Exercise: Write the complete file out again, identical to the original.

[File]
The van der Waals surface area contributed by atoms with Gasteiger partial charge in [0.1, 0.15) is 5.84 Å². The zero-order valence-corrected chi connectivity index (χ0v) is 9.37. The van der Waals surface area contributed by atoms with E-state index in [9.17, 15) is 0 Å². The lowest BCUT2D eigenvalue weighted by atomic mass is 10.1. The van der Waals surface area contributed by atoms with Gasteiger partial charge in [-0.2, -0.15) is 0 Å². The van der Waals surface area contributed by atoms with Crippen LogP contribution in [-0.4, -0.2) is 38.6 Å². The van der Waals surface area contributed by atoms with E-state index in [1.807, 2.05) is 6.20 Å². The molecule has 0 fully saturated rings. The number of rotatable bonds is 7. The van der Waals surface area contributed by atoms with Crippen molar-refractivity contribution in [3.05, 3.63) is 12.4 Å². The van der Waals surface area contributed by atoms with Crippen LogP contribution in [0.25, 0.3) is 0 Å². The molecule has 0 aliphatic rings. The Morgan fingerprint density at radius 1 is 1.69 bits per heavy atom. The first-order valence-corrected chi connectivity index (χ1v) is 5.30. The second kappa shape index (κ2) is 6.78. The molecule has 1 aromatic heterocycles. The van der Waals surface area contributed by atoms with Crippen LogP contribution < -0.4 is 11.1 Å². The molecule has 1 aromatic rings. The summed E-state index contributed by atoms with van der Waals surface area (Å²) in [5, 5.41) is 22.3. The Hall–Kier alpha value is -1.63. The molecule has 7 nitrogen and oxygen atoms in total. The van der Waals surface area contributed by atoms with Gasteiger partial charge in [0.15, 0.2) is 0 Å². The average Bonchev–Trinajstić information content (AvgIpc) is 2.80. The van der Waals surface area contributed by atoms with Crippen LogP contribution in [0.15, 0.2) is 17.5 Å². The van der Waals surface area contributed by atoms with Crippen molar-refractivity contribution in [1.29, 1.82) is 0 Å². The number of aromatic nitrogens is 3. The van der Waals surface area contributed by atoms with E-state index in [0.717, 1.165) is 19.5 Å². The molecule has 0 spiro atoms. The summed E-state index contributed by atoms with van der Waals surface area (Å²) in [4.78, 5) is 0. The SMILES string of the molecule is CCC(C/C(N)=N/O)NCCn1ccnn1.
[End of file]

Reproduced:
The van der Waals surface area contributed by atoms with Gasteiger partial charge in [0.1, 0.15) is 5.84 Å². The zero-order valence-corrected chi connectivity index (χ0v) is 9.37. The van der Waals surface area contributed by atoms with E-state index in [9.17, 15) is 0 Å². The lowest BCUT2D eigenvalue weighted by atomic mass is 10.1. The van der Waals surface area contributed by atoms with Gasteiger partial charge in [-0.2, -0.15) is 0 Å². The van der Waals surface area contributed by atoms with Crippen LogP contribution in [-0.4, -0.2) is 38.6 Å². The van der Waals surface area contributed by atoms with E-state index in [1.807, 2.05) is 6.20 Å². The molecule has 0 fully saturated rings. The number of rotatable bonds is 7. The van der Waals surface area contributed by atoms with Crippen molar-refractivity contribution in [3.05, 3.63) is 12.4 Å². The van der Waals surface area contributed by atoms with Crippen LogP contribution in [0.25, 0.3) is 0 Å². The molecule has 0 aliphatic rings. The Morgan fingerprint density at radius 1 is 1.69 bits per heavy atom. The first-order valence-corrected chi connectivity index (χ1v) is 5.30. The second kappa shape index (κ2) is 6.78. The molecule has 1 aromatic heterocycles. The van der Waals surface area contributed by atoms with Crippen LogP contribution < -0.4 is 11.1 Å². The molecule has 1 aromatic rings. The summed E-state index contributed by atoms with van der Waals surface area (Å²) in [5, 5.41) is 22.3. The Hall–Kier alpha value is -1.63. The molecule has 7 nitrogen and oxygen atoms in total. The van der Waals surface area contributed by atoms with Gasteiger partial charge in [0.15, 0.2) is 0 Å². The average Bonchev–Trinajstić information content (AvgIpc) is 2.80. The van der Waals surface area contributed by atoms with Crippen LogP contribution in [0.15, 0.2) is 17.5 Å². The van der Waals surface area contributed by atoms with Crippen molar-refractivity contribution in [1.29, 1.82) is 0 Å². The number of aromatic nitrogens is 3. The van der Waals surface area contributed by atoms with E-state index in [0.717, 1.165) is 19.5 Å². The molecule has 0 spiro atoms. The summed E-state index contributed by atoms with van der Waals surface area (Å²) in [4.78, 5) is 0. The SMILES string of the molecule is CCC(C/C(N)=N/O)NCCn1ccnn1.